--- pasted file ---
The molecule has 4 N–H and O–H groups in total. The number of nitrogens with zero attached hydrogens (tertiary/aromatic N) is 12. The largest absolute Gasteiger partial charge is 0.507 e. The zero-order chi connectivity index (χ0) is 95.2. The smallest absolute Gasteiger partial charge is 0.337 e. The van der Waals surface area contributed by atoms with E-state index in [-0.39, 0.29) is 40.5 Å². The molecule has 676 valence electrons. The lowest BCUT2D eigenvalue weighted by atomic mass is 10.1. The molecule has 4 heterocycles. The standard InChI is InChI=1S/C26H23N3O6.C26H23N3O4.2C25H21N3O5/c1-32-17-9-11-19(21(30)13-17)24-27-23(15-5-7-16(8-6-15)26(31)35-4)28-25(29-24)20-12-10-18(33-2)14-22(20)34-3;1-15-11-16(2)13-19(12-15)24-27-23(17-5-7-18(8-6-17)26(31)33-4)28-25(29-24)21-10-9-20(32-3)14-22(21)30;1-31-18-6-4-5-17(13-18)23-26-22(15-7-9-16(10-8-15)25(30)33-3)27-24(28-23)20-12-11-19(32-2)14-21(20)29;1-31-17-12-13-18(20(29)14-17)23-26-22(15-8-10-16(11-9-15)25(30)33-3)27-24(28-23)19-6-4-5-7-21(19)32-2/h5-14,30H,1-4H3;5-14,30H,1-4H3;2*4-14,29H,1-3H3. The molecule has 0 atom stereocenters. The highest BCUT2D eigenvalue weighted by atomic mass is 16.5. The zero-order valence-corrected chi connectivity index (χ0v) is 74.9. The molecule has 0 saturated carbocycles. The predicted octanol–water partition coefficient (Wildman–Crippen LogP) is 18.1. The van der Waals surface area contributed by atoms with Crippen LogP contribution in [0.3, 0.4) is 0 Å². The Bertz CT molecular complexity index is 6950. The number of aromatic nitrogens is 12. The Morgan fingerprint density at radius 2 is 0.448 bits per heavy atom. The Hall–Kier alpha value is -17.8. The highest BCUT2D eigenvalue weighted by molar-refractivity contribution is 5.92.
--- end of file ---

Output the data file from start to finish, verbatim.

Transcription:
The molecule has 4 N–H and O–H groups in total. The number of nitrogens with zero attached hydrogens (tertiary/aromatic N) is 12. The largest absolute Gasteiger partial charge is 0.507 e. The zero-order chi connectivity index (χ0) is 95.2. The smallest absolute Gasteiger partial charge is 0.337 e. The van der Waals surface area contributed by atoms with E-state index in [-0.39, 0.29) is 40.5 Å². The molecule has 676 valence electrons. The lowest BCUT2D eigenvalue weighted by atomic mass is 10.1. The molecule has 4 heterocycles. The standard InChI is InChI=1S/C26H23N3O6.C26H23N3O4.2C25H21N3O5/c1-32-17-9-11-19(21(30)13-17)24-27-23(15-5-7-16(8-6-15)26(31)35-4)28-25(29-24)20-12-10-18(33-2)14-22(20)34-3;1-15-11-16(2)13-19(12-15)24-27-23(17-5-7-18(8-6-17)26(31)33-4)28-25(29-24)21-10-9-20(32-3)14-22(21)30;1-31-18-6-4-5-17(13-18)23-26-22(15-7-9-16(10-8-15)25(30)33-3)27-24(28-23)20-12-11-19(32-2)14-21(20)29;1-31-17-12-13-18(20(29)14-17)23-26-22(15-8-10-16(11-9-15)25(30)33-3)27-24(28-23)19-6-4-5-7-21(19)32-2/h5-14,30H,1-4H3;5-14,30H,1-4H3;2*4-14,29H,1-3H3. The molecule has 0 atom stereocenters. The highest BCUT2D eigenvalue weighted by atomic mass is 16.5. The zero-order valence-corrected chi connectivity index (χ0v) is 74.9. The molecule has 0 saturated carbocycles. The predicted octanol–water partition coefficient (Wildman–Crippen LogP) is 18.1. The van der Waals surface area contributed by atoms with Crippen LogP contribution in [0.3, 0.4) is 0 Å². The Bertz CT molecular complexity index is 6950. The number of aromatic nitrogens is 12. The Morgan fingerprint density at radius 2 is 0.448 bits per heavy atom. The Hall–Kier alpha value is -17.8. The highest BCUT2D eigenvalue weighted by molar-refractivity contribution is 5.92.